Ferrari Classiche Just Finished Restoring this 250 GTO Called “Lady in Blue”

When it comes to expensive classic cars, nothing comes close to the 1960s Ferrari 250 GTO: someone paid $52 million last year for a 1963 model!

So it’s a rather special moment for Ferrari itself when its Classiche restoration shop works on a 250 GTO. The specialists from Maranello have just finished restoring Chassis no. 3445, a special Ferrari 250 GTO that was one of the stars of 1960s racing.

Following more than two years of renovation at the Ferrari Classiche department, the 250 GTO is now ready to return to its owner in the United States. The car was restored to its original engine and bodywork configuration in which it was delivered in 1962 to its first owner, Bologna-based published Luciano Conti. The latter also drove 250 GTO in its maiden race, the Bologna-Passo della Raticosa.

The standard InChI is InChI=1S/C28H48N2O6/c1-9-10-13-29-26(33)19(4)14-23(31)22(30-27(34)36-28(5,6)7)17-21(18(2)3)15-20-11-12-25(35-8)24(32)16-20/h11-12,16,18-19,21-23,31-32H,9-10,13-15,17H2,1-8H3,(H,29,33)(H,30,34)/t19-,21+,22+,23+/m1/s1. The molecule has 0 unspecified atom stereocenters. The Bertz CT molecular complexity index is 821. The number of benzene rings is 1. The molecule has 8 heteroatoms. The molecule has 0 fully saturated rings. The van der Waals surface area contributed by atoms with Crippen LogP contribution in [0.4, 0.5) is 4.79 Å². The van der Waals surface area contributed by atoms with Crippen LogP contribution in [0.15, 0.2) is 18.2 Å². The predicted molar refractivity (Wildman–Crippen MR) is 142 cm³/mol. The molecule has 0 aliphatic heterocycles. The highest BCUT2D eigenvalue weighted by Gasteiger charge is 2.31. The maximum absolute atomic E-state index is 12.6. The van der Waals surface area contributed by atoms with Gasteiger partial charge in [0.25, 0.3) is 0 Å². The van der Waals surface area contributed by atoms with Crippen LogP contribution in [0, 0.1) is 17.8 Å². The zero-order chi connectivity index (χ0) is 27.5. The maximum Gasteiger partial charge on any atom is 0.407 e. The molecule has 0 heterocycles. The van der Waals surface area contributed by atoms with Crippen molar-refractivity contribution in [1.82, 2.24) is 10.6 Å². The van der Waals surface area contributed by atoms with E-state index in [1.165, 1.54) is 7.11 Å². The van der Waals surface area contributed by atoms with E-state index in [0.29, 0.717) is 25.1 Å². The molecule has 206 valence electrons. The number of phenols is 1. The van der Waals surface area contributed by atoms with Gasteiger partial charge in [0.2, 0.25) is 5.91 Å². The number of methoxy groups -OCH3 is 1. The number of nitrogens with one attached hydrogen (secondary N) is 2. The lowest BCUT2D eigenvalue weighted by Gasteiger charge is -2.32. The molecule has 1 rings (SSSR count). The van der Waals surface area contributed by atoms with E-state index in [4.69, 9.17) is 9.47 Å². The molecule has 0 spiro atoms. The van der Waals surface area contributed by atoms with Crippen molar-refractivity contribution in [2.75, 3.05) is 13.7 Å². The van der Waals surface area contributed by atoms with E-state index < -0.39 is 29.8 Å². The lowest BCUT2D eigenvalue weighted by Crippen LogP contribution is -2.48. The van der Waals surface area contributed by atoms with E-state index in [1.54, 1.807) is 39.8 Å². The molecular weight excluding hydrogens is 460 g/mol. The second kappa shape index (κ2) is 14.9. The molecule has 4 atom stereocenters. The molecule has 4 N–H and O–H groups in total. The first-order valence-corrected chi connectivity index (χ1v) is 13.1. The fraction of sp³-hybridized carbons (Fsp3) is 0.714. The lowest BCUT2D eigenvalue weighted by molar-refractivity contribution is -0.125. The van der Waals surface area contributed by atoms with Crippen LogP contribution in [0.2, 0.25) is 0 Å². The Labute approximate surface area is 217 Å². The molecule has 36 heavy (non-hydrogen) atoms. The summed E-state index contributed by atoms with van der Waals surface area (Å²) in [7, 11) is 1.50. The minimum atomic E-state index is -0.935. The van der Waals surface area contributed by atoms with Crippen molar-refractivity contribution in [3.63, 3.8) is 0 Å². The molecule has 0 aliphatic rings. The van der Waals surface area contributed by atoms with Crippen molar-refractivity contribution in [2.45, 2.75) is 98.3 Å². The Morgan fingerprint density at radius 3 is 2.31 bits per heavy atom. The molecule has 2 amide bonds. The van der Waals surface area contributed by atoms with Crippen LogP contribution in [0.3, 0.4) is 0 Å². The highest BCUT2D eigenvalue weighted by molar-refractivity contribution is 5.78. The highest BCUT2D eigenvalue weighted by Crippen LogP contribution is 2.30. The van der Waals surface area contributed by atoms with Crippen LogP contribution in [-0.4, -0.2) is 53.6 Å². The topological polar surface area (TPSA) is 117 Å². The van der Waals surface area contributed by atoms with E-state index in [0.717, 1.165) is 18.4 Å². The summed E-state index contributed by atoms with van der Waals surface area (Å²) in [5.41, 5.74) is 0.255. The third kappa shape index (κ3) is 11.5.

In June 1962 the car was sold to Count Giovanni Volpi di Misurata, a racing driver who competed under the S.S.S. Repubblica di Venezia insignia. During this period, the car also won the Trophée d’Auvergne with Carlo Maria Abate behind the wheel.

In April 1963 the 250 GTO changed hands again, being purchased by Swede Ulf Norinder who changed its livery from the original red to blue and yellow colors of Sweden. It’s the same livery the car proudly wears today.

Norinder drove it to victory in the Vastkustloppet race in Sweden, with the car also finishing second twice in the famous Targa Florio race (with Bordeu and Scarlatti in 1963, and 1964 with Norinder and Pico Troiberg). The 250 GTO entered the latter race as no. 112 which it still bears today.

After 1964, the car changed hands several times before being bought by its current U.S.-based owner who had it restored to its original splendor.


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